Hus, Wycliffe, or Luther were not the first to interpret the priesthood as a bid to monopolize the graces given to all the elect. Nor were Machiavelli and Spinoza the first to interpret Israel’s polity in secular terms. No, all of these seem to have been beaten to the punch by the Levites Korah, Dathan, Abiram, and their followers (cf. Numbers 16:1-35). Here’s what happens: these three rouse a group of 250 Levites to rise up against Moses and Aaron: “Ye take too much upon you, seeing all the congregation are holy, every one of them, and the LORD is among them: wherefore then lift ye up yourselves above the congregation of the LORD?” (Num 16:3) Dathan and Abiram summarize the charge against Moses: “Thou make thyself altogether a prince over us…Thou hast not brought us into a land that floweth with milk and honey, or given us inheritance of fields and vineyards: wilt thou put out the eyes of these men? we will not come up” (Numb 16:13). Moses, they claim, isn’t just a tyrant; he’s an ineffective one. If you’re going to seize power, at least make the trains run on time!
The rebels seem implicitly to be appealing to Exodus 19:5-6: “If ye will obey my voice indeed, and keep my covenant, then ye shall be a peculiar treasure unto me above all people: for all the earth is mine. And ye shall be unto me a kingdom of priests, and an holy nation.” How can Moses and Aaron justify their privileged priestly status within Israel, claiming a unique role in mediating between the LORD and the people, when all Israel is holy, and the LORD dwells among them? Why shouldn’t the Levites be priests as well? (cf. Numb 16:9-10)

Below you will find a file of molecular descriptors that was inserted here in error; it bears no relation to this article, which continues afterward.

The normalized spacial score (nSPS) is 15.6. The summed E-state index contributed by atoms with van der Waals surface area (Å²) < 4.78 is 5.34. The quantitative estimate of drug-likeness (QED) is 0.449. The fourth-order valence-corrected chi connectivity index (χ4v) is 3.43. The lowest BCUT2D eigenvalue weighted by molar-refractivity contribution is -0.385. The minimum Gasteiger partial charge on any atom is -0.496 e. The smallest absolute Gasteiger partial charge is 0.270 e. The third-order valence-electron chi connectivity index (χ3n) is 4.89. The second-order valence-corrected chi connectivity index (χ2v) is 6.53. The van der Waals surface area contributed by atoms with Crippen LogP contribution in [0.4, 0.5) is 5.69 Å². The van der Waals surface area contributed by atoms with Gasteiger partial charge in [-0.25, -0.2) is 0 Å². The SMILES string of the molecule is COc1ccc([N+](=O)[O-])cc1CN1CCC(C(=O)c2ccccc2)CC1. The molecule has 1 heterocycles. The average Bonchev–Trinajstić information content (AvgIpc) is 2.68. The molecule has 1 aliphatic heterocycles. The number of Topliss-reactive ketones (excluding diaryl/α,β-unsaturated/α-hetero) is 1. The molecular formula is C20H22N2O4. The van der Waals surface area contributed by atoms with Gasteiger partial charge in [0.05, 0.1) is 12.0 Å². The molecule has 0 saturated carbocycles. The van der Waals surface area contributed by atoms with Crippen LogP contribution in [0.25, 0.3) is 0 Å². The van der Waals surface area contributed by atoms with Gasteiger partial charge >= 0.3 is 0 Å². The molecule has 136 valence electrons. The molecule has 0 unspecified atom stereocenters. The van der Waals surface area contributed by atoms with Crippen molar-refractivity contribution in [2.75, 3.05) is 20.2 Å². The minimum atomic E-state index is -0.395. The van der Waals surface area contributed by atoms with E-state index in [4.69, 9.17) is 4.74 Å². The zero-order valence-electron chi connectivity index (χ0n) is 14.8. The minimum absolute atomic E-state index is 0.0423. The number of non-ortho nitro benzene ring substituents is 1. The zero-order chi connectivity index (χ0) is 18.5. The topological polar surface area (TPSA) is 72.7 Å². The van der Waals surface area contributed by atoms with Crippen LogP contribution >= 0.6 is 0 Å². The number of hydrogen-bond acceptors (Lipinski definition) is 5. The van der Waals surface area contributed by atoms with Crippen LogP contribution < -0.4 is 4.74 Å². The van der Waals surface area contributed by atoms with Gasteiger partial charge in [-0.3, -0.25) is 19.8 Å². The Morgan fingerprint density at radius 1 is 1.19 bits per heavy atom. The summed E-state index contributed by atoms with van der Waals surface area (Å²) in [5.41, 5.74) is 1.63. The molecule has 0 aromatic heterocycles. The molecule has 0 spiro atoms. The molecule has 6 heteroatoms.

This protest against Moses is strikingly similar to the protest against the Catholic hierarchy levied by the Reformers, who tended to appropriate Exodus 19:5-6 as it was taken up by 1 Peter 2:9 (cf. Luther, Babylonian Captivity of the Church 7.9-10). (Just to clarify, I’m referring here, not to the Reformers’ protests against the abuse of priestly authority, but rather to their additional arguments against the legitimacy of a hierarchical priesthood itself.) The New Covenant inaugurated by Christ and prophesied in Jeremiah 31 might be indirectly relevant as well (cf. “they shall teach no more every man his neighbour, and every man his brother, saying, Know the LORD: for they shall all know me, from the least of them unto the greatest of them,” Jer 31:34), but that passage isn’t taken up by 1 Peter, nor by Luther in Babylonian Captivity. No, it looks as though the LORD’s promise to make his elect — first Israel according to the flesh, and then also the Church — a “kingdom of priests” should itself be a death-blow to priestly hierarchy.
Moses, of course, doesn’t see things that way, and neither does the LORD (cf. Numb 16:32-33). Even in Exodus 19, there is a clear distinction between the people and the priests (Exod 19:21-22); the priests are drawn from the sons of Aaron, and set over the Levites, who are to assist them (Numb 3:3-6). This service, Moses reminds the rebels is no “small thing” (Numb 16:9). It seems, then, that we’re to hold both the Pentateuch’s commitment to the priesthood of all believers together with its commitment to hierarchy. How? “Though they differ from one another in essence and not only in degree, the common priesthood of the faithful and the ministerial or hierarchical priesthood are nonetheless interrelated: each of them in its own special way is a participation in the one priesthood of Christ” (Lumen Gentium, Sec. 10).